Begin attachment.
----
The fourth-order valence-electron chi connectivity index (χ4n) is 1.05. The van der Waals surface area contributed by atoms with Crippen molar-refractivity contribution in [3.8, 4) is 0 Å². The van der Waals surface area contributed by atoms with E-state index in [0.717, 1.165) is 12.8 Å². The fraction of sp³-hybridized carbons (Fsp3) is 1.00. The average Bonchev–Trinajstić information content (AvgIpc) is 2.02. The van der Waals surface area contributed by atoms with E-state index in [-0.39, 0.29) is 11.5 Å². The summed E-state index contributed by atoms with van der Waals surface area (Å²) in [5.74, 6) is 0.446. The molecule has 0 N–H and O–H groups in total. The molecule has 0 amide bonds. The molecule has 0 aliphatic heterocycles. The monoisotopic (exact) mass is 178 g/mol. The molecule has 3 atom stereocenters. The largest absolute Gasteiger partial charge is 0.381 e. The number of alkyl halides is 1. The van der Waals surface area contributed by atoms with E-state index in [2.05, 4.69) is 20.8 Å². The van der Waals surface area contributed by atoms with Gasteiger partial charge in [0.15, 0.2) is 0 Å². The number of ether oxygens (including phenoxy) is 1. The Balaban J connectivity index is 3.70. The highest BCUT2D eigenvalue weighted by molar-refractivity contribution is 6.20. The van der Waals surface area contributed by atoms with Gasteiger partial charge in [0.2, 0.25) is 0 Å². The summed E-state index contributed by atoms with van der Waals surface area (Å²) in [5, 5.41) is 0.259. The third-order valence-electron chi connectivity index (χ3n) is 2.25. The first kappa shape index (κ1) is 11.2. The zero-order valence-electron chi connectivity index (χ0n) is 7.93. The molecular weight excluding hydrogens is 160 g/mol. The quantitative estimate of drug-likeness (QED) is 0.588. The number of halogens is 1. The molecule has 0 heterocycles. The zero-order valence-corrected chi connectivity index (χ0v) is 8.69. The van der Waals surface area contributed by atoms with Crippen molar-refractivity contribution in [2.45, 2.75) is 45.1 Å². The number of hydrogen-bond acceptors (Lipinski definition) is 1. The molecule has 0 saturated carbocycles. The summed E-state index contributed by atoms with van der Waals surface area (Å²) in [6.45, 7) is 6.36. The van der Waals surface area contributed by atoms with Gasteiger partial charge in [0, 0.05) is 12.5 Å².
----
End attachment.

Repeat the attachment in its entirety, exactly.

The fourth-order valence-electron chi connectivity index (χ4n) is 1.05. The van der Waals surface area contributed by atoms with Crippen molar-refractivity contribution in [3.8, 4) is 0 Å². The van der Waals surface area contributed by atoms with E-state index in [0.717, 1.165) is 12.8 Å². The fraction of sp³-hybridized carbons (Fsp3) is 1.00. The average Bonchev–Trinajstić information content (AvgIpc) is 2.02. The van der Waals surface area contributed by atoms with E-state index in [-0.39, 0.29) is 11.5 Å². The summed E-state index contributed by atoms with van der Waals surface area (Å²) in [5.74, 6) is 0.446. The molecule has 0 N–H and O–H groups in total. The molecule has 0 amide bonds. The molecule has 0 aliphatic heterocycles. The monoisotopic (exact) mass is 178 g/mol. The molecule has 3 atom stereocenters. The largest absolute Gasteiger partial charge is 0.381 e. The number of alkyl halides is 1. The van der Waals surface area contributed by atoms with E-state index in [2.05, 4.69) is 20.8 Å². The van der Waals surface area contributed by atoms with Gasteiger partial charge in [0.15, 0.2) is 0 Å². The number of ether oxygens (including phenoxy) is 1. The Balaban J connectivity index is 3.70. The highest BCUT2D eigenvalue weighted by molar-refractivity contribution is 6.20. The van der Waals surface area contributed by atoms with Gasteiger partial charge in [0.2, 0.25) is 0 Å². The summed E-state index contributed by atoms with van der Waals surface area (Å²) in [5, 5.41) is 0.259. The third-order valence-electron chi connectivity index (χ3n) is 2.25. The first kappa shape index (κ1) is 11.2. The zero-order valence-electron chi connectivity index (χ0n) is 7.93. The molecular weight excluding hydrogens is 160 g/mol. The quantitative estimate of drug-likeness (QED) is 0.588. The number of halogens is 1. The molecule has 0 heterocycles. The zero-order valence-corrected chi connectivity index (χ0v) is 8.69. The van der Waals surface area contributed by atoms with Crippen molar-refractivity contribution in [2.45, 2.75) is 45.1 Å². The number of hydrogen-bond acceptors (Lipinski definition) is 1. The molecule has 0 saturated carbocycles. The summed E-state index contributed by atoms with van der Waals surface area (Å²) in [6.45, 7) is 6.36. The van der Waals surface area contributed by atoms with Gasteiger partial charge in [0, 0.05) is 12.5 Å².